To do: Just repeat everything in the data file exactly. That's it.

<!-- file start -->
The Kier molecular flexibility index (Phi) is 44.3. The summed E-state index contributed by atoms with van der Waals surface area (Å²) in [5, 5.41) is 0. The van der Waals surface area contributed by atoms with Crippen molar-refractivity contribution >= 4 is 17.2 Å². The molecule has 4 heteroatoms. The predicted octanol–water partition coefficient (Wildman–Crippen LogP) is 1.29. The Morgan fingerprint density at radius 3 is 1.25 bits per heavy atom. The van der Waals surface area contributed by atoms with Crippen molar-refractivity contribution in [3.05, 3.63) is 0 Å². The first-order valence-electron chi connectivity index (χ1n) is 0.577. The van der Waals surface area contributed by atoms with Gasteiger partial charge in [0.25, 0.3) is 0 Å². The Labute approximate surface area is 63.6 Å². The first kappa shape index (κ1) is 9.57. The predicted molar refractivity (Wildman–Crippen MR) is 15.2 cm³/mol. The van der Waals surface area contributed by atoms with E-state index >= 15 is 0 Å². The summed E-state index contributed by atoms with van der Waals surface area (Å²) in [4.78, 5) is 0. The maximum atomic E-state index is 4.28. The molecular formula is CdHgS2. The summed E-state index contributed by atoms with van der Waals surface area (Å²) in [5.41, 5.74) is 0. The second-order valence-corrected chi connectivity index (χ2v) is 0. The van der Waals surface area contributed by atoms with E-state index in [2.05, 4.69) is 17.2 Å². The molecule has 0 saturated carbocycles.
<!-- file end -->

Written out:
The Kier molecular flexibility index (Phi) is 44.3. The summed E-state index contributed by atoms with van der Waals surface area (Å²) in [5, 5.41) is 0. The van der Waals surface area contributed by atoms with Crippen molar-refractivity contribution >= 4 is 17.2 Å². The molecule has 4 heteroatoms. The predicted octanol–water partition coefficient (Wildman–Crippen LogP) is 1.29. The Morgan fingerprint density at radius 3 is 1.25 bits per heavy atom. The van der Waals surface area contributed by atoms with Crippen molar-refractivity contribution in [3.05, 3.63) is 0 Å². The first-order valence-electron chi connectivity index (χ1n) is 0.577. The van der Waals surface area contributed by atoms with Gasteiger partial charge in [0.25, 0.3) is 0 Å². The Labute approximate surface area is 63.6 Å². The first kappa shape index (κ1) is 9.57. The predicted molar refractivity (Wildman–Crippen MR) is 15.2 cm³/mol. The van der Waals surface area contributed by atoms with E-state index >= 15 is 0 Å². The summed E-state index contributed by atoms with van der Waals surface area (Å²) in [4.78, 5) is 0. The maximum atomic E-state index is 4.28. The molecular formula is CdHgS2. The summed E-state index contributed by atoms with van der Waals surface area (Å²) in [5.41, 5.74) is 0. The second-order valence-corrected chi connectivity index (χ2v) is 0. The van der Waals surface area contributed by atoms with E-state index in [2.05, 4.69) is 17.2 Å². The molecule has 0 saturated carbocycles.